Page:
Michigan Corn: Tar Spot Off to Slow Start, Keep Scouting

Heavy infestation of corn tar spot. Photo: Martin Chilvers, Michigan State University

Last year (2018) saw a widespread epidemic of corn tar spot across the western side of Michigan, with losses of 50 bushels per acre in particular fields. The fungus (Phyllachora maydis) responsible for this disease can overwinter on corn residue and release spores to initiate new infections. To date in this 2019 season, tar spot has been confirmed in Kent and Gratiot counties at low levels.

Similar reports are coming out of other states surrounding Lake Michigan. It appears as though the disease is off to a slower start in 2019 compared to last year, however it will be important to continue monitoring for this disease.

Initial tar spot lesions are easy to confuse with insect frass, however frass will dissolve and wipe off the leaf with some water, as seen in the short video below. Tar spot lesions will be embedded in the corn leaf tissue and have a slight raised feel to them. If you look closely, there will also be a small area or dead (necrotic) or yellow (chlorotic) leaf tissue close to the lesion.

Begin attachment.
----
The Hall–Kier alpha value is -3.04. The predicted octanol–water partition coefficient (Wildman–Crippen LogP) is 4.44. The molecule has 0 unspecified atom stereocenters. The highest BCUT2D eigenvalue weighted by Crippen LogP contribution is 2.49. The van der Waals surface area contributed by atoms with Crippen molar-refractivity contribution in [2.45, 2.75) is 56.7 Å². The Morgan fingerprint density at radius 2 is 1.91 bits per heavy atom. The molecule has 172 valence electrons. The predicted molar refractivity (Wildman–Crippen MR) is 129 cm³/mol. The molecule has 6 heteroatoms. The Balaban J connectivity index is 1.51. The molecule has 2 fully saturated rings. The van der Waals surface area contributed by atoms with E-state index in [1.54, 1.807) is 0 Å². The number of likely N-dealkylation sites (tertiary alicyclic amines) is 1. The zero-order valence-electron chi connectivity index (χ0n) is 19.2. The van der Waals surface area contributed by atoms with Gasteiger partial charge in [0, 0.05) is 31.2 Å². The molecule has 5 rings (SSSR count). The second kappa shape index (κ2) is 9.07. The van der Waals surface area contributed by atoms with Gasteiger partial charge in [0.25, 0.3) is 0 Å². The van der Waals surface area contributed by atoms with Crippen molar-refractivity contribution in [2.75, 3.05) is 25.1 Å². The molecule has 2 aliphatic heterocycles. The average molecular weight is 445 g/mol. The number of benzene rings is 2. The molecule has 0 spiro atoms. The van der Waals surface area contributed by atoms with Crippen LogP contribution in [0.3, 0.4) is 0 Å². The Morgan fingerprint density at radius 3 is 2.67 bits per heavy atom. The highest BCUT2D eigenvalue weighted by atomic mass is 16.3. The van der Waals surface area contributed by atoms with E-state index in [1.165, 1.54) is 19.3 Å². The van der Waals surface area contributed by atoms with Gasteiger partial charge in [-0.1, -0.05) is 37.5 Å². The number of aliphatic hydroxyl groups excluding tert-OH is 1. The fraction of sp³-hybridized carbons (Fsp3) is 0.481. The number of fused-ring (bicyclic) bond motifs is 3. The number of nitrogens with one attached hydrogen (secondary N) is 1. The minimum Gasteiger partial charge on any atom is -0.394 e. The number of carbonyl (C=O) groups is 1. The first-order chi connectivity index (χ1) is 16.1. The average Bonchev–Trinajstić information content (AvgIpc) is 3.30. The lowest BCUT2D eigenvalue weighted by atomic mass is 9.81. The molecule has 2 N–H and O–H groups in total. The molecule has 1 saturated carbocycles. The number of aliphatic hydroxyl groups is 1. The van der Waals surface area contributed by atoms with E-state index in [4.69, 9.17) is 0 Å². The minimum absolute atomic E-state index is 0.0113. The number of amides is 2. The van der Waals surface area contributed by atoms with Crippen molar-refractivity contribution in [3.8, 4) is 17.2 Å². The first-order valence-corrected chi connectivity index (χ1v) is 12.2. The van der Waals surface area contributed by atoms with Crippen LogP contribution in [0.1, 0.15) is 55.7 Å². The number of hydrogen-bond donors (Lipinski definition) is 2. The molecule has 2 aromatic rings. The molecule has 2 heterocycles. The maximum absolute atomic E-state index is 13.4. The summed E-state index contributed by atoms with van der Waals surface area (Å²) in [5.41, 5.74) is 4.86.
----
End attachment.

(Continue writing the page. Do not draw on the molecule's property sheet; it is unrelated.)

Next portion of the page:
n addition to walking fields as we head into mid- to late August, drones can become helpful for spotting areas of heavy infection in a field. Areas of heavy infection may very well lodge, and in the case of silage may dry early. If you suspect tar spot, submit a sample or at least a high quality image to either Michigan State University Plant & Pest Diagnostic Services or to chilvers@msu.edu.

Visit the Corn ipmPIPE website for real-time tracking of tar spot occurrence.

Fungicides, if used, are most likely to see a return on investment when applied at the VT/R1 growth stages. Early vegetative applications are less likely to see a return. When considering a fungicide application for any disease, the current disease levels at late vegetative stages are a good indication of what is likely to develop as ears develop and fill.

Fungicide timing, fungicide efficacy and epidemiology trials are being conducted to fine-tune tar spot management recommendations. Fungicides labelled for tar spot include Trivapro, and those with FIFRA 2(ee) recommendations allow Aproach Prima, Delaro, Headline AMP, Lucento, Miravis Neo, Quilt Xcel and Topguard EQ.

Visit the Crop Protection Network website for more information on how tar spot impacted the 2018 crop and considering a fungicide for late-planted crops.

https://i0.wp.com/www.canr.msu.edu/corn/uploads/images/tar%20spot%20distribution.png?resize=348%2C196&ssl=1

Tar spot distribution map to date for 2019. Click Image to Enlarge

https://i2.wp.com/www.canr.msu.edu/corn/uploads/images/2018%20FINAL%20Tar%20spot%20distribution.jpg?resize=350%2C197&ssl=1

Final tar spot confirmation map for 2018. Click Image to Enlarge


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